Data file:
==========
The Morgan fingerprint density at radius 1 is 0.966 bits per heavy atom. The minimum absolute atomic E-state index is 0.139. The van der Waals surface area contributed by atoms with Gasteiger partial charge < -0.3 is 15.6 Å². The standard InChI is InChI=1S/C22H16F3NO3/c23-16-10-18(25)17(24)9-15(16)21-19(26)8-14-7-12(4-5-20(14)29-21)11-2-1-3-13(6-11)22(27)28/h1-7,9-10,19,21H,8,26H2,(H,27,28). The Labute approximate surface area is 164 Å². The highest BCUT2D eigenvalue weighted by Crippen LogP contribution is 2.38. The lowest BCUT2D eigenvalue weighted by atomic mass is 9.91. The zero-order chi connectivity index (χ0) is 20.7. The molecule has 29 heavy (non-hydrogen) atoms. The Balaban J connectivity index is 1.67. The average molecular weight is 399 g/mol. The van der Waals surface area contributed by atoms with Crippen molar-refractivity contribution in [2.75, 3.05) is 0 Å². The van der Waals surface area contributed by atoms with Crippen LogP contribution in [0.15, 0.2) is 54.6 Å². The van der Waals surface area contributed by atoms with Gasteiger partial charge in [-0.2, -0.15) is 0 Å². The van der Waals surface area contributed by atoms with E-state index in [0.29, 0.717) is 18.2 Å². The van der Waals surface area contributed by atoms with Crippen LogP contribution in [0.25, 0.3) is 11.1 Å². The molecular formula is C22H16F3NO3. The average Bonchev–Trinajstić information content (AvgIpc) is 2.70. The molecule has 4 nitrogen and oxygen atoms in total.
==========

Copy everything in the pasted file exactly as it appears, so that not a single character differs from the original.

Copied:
The Morgan fingerprint density at radius 1 is 0.966 bits per heavy atom. The minimum absolute atomic E-state index is 0.139. The van der Waals surface area contributed by atoms with Gasteiger partial charge < -0.3 is 15.6 Å². The standard InChI is InChI=1S/C22H16F3NO3/c23-16-10-18(25)17(24)9-15(16)21-19(26)8-14-7-12(4-5-20(14)29-21)11-2-1-3-13(6-11)22(27)28/h1-7,9-10,19,21H,8,26H2,(H,27,28). The Labute approximate surface area is 164 Å². The highest BCUT2D eigenvalue weighted by Crippen LogP contribution is 2.38. The lowest BCUT2D eigenvalue weighted by atomic mass is 9.91. The zero-order chi connectivity index (χ0) is 20.7. The molecule has 29 heavy (non-hydrogen) atoms. The Balaban J connectivity index is 1.67. The average molecular weight is 399 g/mol. The van der Waals surface area contributed by atoms with Crippen molar-refractivity contribution in [2.75, 3.05) is 0 Å². The van der Waals surface area contributed by atoms with Crippen LogP contribution in [0.15, 0.2) is 54.6 Å². The van der Waals surface area contributed by atoms with Gasteiger partial charge in [-0.2, -0.15) is 0 Å². The van der Waals surface area contributed by atoms with E-state index in [0.29, 0.717) is 18.2 Å². The van der Waals surface area contributed by atoms with Crippen LogP contribution in [0.25, 0.3) is 11.1 Å². The molecular formula is C22H16F3NO3. The average Bonchev–Trinajstić information content (AvgIpc) is 2.70. The molecule has 4 nitrogen and oxygen atoms in total.